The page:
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The Difference Between Teaching and Training

This idea of training up a child has been placed on my heart lately. I’ve really wrestled with what that looks like in our family, especially as I address attitude and behaviour issues. I realized my problem was that I was using the words to teach and to train synonymously.

Recently, my oldest son and I have been battling with headstrong attitude, negative talk and disrespectful behavior. I was becoming frustrated and overwhelmed by it all. I was reacting more than responding to the situation which was leading to a break down of our relationship.

In our home, we have chosen to prioritize character over academics. We’ve engrained it into our mission statement. It is this mission of building godly character that keeps me up at night, more so than what curriculum we will be using or what needs to get done. We believe in using discipline to correct behavior and it definitely has its place, yet in this particular situation, it was backfiring. My struggle became how do I address this behavior before it destroys the relationship between my son and I. So, whenever, this occurs, I have learned my best option is to take it to the Lord in prayer.

My prayer went something along these lines:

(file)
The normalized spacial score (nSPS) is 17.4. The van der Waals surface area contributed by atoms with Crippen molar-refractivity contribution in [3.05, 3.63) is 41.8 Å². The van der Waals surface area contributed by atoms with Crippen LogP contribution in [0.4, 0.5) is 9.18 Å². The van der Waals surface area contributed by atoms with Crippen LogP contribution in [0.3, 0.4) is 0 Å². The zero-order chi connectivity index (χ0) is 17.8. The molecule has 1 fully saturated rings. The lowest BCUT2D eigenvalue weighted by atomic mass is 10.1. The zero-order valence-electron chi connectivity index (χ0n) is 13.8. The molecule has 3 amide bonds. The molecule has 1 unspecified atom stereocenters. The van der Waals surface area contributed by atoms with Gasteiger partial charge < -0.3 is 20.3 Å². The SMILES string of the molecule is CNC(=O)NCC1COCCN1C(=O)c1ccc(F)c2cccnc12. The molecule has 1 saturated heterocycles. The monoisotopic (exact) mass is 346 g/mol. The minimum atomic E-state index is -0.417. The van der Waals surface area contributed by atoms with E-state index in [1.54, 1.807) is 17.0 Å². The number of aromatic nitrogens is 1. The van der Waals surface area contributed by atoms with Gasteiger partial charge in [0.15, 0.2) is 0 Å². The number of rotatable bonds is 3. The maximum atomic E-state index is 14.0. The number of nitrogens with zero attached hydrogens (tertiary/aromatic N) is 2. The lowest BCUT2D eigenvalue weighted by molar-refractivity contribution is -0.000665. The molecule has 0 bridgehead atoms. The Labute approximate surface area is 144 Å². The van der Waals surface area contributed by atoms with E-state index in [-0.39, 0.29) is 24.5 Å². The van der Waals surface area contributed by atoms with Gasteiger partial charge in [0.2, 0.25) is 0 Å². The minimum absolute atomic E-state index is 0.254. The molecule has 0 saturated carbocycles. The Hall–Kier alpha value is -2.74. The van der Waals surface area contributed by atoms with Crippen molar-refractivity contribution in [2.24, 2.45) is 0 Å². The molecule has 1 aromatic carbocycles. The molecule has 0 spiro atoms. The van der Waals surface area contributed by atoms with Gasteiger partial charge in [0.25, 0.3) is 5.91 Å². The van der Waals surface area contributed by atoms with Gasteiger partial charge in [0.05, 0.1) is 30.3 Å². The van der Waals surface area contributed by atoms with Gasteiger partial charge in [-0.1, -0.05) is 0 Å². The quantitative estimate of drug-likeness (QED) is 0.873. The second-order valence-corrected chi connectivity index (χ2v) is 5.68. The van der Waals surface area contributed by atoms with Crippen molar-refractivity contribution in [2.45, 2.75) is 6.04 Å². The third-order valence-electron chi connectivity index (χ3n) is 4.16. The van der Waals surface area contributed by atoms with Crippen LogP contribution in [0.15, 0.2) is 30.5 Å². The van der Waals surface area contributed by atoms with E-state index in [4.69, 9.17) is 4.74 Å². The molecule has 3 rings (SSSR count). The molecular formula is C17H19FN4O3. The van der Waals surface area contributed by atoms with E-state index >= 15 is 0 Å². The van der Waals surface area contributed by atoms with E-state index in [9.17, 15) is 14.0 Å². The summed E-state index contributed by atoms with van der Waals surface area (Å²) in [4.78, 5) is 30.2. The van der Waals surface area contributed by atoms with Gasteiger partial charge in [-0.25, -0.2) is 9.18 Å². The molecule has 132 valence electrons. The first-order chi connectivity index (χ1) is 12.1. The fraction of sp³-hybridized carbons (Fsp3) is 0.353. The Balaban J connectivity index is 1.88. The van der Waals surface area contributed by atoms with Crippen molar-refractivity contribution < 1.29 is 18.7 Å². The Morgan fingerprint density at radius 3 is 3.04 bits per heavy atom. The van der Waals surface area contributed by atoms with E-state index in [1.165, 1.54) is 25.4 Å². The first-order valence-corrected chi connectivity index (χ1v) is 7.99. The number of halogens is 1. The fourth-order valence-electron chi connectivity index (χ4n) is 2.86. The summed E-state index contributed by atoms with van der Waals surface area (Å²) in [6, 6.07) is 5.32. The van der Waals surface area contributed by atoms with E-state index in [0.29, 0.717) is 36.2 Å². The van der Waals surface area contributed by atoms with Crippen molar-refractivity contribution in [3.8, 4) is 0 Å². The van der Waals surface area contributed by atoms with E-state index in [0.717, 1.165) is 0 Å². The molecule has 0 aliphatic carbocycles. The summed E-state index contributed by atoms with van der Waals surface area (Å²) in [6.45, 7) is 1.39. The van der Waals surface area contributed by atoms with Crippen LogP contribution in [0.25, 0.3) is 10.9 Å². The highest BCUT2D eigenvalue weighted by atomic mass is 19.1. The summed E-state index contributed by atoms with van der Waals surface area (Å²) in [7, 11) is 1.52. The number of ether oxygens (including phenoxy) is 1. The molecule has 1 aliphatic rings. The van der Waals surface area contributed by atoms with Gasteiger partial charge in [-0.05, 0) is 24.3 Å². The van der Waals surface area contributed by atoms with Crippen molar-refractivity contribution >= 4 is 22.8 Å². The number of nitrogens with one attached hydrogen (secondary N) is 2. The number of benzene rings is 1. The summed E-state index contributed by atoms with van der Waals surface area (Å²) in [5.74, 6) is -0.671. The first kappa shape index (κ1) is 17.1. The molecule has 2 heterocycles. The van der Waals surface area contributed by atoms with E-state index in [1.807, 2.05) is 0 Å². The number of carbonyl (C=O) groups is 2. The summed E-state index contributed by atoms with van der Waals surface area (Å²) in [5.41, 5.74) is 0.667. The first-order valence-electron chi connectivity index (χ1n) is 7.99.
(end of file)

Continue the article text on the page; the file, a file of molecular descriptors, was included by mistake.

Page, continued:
Heavenly Father, I am at a loss for what to do in this situation. Everything I have tried is not working but only making things worse. I am trying my best to correct this behavior with consequences to turn his heart from this path but it is only hardening his heart. I am getting frustrated and mimicking his behavior. Our relationship is not growing but breaking. Thus Lord, I need your intervention and wisdom to help me turn this around. Amen

And, without hesitation, I felt Him speak into my situation.

He revealed to me that I was trying to teach my child how to behave appropriately and respectfully through consequences, but what I needed to do was train him up.

“Train up your child in the ways of the Lord and when he is older he will not turn from it.” Proverbs 22:6

I have often interpreted that Scripture to mean teach my child the ways of the Lord as spoken in Deuteronomy 6:7, “Impress them on your children. Talk about them when you sit at home and when you walk along the road, when you lie down and when you get up.” Up until this moment, I thought I was doing a really fine job of impressing them upon my children. Our days were filled with Bible devotion, Scripture memorization, worship, prayer and discussion. We were literally sitting, walking, talking about the Word throughout the day, impressing it upon their hearts and minds, but still something was missing.

And the Lord in His goodness, revealed that missing component to me that day in prayer. He impressed upon me that to teach is not synonymous to train. Teaching is more theoretical and abstract. It’s information given by the teacher and received and stored by the student. Training is more hands on and tactile. It’s the living out application of what we have learned. It’s so easy to teach that I so often forget to train. The Lord reminded me to train up my children, but first I had to mend my relationship with my son and that had to start with me.